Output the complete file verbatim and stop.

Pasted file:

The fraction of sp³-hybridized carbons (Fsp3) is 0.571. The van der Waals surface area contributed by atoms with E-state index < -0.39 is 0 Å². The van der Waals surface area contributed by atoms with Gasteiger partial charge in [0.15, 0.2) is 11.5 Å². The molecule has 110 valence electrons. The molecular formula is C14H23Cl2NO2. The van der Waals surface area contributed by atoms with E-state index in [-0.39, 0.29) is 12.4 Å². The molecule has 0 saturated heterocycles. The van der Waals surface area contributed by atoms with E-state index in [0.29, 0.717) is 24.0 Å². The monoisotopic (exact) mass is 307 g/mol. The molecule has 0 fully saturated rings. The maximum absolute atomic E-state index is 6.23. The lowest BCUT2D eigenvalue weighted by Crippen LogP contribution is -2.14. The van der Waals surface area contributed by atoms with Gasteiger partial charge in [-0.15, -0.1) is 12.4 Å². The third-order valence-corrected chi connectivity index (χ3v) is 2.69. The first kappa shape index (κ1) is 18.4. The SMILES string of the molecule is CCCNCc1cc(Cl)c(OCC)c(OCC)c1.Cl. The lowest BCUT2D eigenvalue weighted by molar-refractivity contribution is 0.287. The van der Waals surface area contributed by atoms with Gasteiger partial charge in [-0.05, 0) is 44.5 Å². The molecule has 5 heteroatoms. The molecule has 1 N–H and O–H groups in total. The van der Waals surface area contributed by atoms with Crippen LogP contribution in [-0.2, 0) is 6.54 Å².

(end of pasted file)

The fraction of sp³-hybridized carbons (Fsp3) is 0.571. The van der Waals surface area contributed by atoms with E-state index < -0.39 is 0 Å². The van der Waals surface area contributed by atoms with Gasteiger partial charge in [0.15, 0.2) is 11.5 Å². The molecule has 110 valence electrons. The molecular formula is C14H23Cl2NO2. The van der Waals surface area contributed by atoms with E-state index in [-0.39, 0.29) is 12.4 Å². The molecule has 0 saturated heterocycles. The van der Waals surface area contributed by atoms with E-state index in [0.29, 0.717) is 24.0 Å². The monoisotopic (exact) mass is 307 g/mol. The molecule has 0 fully saturated rings. The maximum absolute atomic E-state index is 6.23. The lowest BCUT2D eigenvalue weighted by Crippen LogP contribution is -2.14. The van der Waals surface area contributed by atoms with Gasteiger partial charge in [-0.15, -0.1) is 12.4 Å². The third-order valence-corrected chi connectivity index (χ3v) is 2.69. The first kappa shape index (κ1) is 18.4. The SMILES string of the molecule is CCCNCc1cc(Cl)c(OCC)c(OCC)c1.Cl. The lowest BCUT2D eigenvalue weighted by molar-refractivity contribution is 0.287. The van der Waals surface area contributed by atoms with Gasteiger partial charge in [-0.05, 0) is 44.5 Å². The molecule has 5 heteroatoms. The molecule has 1 N–H and O–H groups in total. The van der Waals surface area contributed by atoms with Crippen LogP contribution in [-0.2, 0) is 6.54 Å².